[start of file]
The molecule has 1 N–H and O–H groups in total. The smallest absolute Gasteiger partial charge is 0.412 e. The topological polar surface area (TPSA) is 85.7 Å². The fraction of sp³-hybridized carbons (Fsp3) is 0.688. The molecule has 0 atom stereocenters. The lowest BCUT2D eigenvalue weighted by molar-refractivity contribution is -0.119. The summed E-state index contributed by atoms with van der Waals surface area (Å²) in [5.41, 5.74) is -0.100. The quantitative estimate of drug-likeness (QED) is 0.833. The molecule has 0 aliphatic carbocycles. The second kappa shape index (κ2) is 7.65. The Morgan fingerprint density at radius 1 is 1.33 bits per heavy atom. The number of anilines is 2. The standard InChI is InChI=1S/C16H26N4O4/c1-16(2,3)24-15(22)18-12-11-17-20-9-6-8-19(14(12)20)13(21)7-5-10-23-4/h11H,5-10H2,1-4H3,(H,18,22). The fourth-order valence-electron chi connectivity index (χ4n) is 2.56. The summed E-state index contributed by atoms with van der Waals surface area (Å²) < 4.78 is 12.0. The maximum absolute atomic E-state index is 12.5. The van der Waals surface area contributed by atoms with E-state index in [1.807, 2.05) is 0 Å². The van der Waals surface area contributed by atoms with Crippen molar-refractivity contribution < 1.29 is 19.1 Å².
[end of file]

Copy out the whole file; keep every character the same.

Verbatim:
The molecule has 1 N–H and O–H groups in total. The smallest absolute Gasteiger partial charge is 0.412 e. The topological polar surface area (TPSA) is 85.7 Å². The fraction of sp³-hybridized carbons (Fsp3) is 0.688. The molecule has 0 atom stereocenters. The lowest BCUT2D eigenvalue weighted by molar-refractivity contribution is -0.119. The summed E-state index contributed by atoms with van der Waals surface area (Å²) in [5.41, 5.74) is -0.100. The quantitative estimate of drug-likeness (QED) is 0.833. The molecule has 0 aliphatic carbocycles. The second kappa shape index (κ2) is 7.65. The Morgan fingerprint density at radius 1 is 1.33 bits per heavy atom. The number of anilines is 2. The standard InChI is InChI=1S/C16H26N4O4/c1-16(2,3)24-15(22)18-12-11-17-20-9-6-8-19(14(12)20)13(21)7-5-10-23-4/h11H,5-10H2,1-4H3,(H,18,22). The fourth-order valence-electron chi connectivity index (χ4n) is 2.56. The summed E-state index contributed by atoms with van der Waals surface area (Å²) < 4.78 is 12.0. The maximum absolute atomic E-state index is 12.5. The van der Waals surface area contributed by atoms with E-state index in [1.807, 2.05) is 0 Å². The van der Waals surface area contributed by atoms with Crippen molar-refractivity contribution < 1.29 is 19.1 Å².